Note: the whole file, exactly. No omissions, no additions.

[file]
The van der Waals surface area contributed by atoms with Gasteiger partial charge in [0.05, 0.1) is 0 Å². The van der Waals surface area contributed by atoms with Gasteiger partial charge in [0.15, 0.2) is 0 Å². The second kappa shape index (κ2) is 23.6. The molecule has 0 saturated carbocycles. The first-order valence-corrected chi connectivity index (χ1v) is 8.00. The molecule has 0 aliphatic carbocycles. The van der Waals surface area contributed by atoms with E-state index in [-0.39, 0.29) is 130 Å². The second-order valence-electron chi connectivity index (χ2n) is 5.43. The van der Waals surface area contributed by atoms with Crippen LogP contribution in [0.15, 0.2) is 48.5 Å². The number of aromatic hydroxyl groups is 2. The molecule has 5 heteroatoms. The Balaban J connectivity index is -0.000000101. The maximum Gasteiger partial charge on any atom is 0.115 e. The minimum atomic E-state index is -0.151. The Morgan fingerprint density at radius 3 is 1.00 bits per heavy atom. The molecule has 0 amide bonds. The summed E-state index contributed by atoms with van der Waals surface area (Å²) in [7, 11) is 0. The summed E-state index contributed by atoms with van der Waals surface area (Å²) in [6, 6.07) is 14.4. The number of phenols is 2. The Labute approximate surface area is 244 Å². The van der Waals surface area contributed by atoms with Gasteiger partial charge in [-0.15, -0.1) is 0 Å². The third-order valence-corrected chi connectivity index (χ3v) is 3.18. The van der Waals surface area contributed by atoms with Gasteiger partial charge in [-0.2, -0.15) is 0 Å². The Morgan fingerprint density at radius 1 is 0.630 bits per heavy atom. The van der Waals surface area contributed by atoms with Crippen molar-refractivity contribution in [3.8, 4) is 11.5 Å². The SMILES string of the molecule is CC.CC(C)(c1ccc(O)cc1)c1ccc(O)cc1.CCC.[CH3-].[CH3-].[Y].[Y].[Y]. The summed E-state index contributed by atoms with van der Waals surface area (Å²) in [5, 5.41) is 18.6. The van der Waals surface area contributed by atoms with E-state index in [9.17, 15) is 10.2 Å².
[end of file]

The van der Waals surface area contributed by atoms with Gasteiger partial charge in [0.05, 0.1) is 0 Å². The van der Waals surface area contributed by atoms with Gasteiger partial charge in [0.15, 0.2) is 0 Å². The second kappa shape index (κ2) is 23.6. The molecule has 0 saturated carbocycles. The first-order valence-corrected chi connectivity index (χ1v) is 8.00. The molecule has 0 aliphatic carbocycles. The van der Waals surface area contributed by atoms with E-state index in [-0.39, 0.29) is 130 Å². The second-order valence-electron chi connectivity index (χ2n) is 5.43. The van der Waals surface area contributed by atoms with Crippen LogP contribution in [0.15, 0.2) is 48.5 Å². The number of aromatic hydroxyl groups is 2. The molecule has 5 heteroatoms. The Balaban J connectivity index is -0.000000101. The maximum Gasteiger partial charge on any atom is 0.115 e. The minimum atomic E-state index is -0.151. The Morgan fingerprint density at radius 3 is 1.00 bits per heavy atom. The molecule has 0 amide bonds. The summed E-state index contributed by atoms with van der Waals surface area (Å²) in [7, 11) is 0. The summed E-state index contributed by atoms with van der Waals surface area (Å²) in [6, 6.07) is 14.4. The number of phenols is 2. The Labute approximate surface area is 244 Å². The van der Waals surface area contributed by atoms with Gasteiger partial charge in [-0.15, -0.1) is 0 Å². The third-order valence-corrected chi connectivity index (χ3v) is 3.18. The van der Waals surface area contributed by atoms with Gasteiger partial charge in [-0.2, -0.15) is 0 Å². The Morgan fingerprint density at radius 1 is 0.630 bits per heavy atom. The van der Waals surface area contributed by atoms with Crippen molar-refractivity contribution in [3.8, 4) is 11.5 Å². The SMILES string of the molecule is CC.CC(C)(c1ccc(O)cc1)c1ccc(O)cc1.CCC.[CH3-].[CH3-].[Y].[Y].[Y]. The summed E-state index contributed by atoms with van der Waals surface area (Å²) in [5, 5.41) is 18.6. The van der Waals surface area contributed by atoms with E-state index in [9.17, 15) is 10.2 Å².